That being said, cleverness and good humor can go a long way–if it’s not overdone. I’ve responded to people whose projects we can’t represent, to acknowledge their writing and lovely query just because it stood out from all the others and I laughed out loud.

    But you’re writing a business letter–so give me a witty one sentence hook–and then tell me about the project in one paragraph.

    And a word to the wise–Wendy may not remember your name, but I probably will . . .

  7. Cat Woods says:

    I found these examples to be ridiculous, not humorous.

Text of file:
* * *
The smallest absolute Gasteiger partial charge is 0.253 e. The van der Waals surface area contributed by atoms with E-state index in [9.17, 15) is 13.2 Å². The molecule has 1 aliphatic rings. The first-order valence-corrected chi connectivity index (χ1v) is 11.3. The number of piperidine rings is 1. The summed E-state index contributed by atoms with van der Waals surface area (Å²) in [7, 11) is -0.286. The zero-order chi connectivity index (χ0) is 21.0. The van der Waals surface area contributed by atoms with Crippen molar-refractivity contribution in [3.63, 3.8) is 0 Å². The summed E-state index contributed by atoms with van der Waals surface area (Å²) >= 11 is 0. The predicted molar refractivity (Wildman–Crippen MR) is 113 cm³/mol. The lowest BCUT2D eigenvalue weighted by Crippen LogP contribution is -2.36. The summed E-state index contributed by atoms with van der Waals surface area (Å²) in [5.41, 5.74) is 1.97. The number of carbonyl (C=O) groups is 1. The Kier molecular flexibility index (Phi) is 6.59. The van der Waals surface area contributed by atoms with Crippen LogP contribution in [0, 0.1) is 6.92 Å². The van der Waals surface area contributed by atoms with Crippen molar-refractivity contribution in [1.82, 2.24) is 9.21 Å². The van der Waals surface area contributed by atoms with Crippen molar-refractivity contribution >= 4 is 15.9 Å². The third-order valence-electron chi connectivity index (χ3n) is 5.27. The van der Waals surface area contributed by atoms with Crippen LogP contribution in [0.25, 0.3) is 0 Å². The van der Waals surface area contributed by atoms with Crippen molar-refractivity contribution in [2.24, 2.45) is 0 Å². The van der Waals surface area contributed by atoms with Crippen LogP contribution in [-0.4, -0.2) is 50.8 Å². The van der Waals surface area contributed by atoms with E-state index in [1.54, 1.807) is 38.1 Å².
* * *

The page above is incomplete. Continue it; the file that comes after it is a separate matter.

My current pitched project is defintely humor–which means the hook in my query is too.

    It was one of the most difficult queries I have written because I knew exactly what you are stating here: humor is subjective. And yet, it was written in the same voice as my book and actually pulled phrases directly from the manuscript.

    After much debate, I made the decision to save the agent and myself a lot of trouble by doing it this way.

    I figured that if my humor grated on an agent’s nerves in my query, there would be no need for them to request further material.

    *sigh* Hopefully I didn’t get too many agents cranky!

  8. Wendy Lawton says:

    Cat, exactly! You were wise in letting your query fairly represent the book.

  9. Ouch! Those were painful.

    But they were effective. They effectively conveyed something about the writers. They screamed, “I’m not funny and my wife has tried to tell me that, but I’ve never believed her.”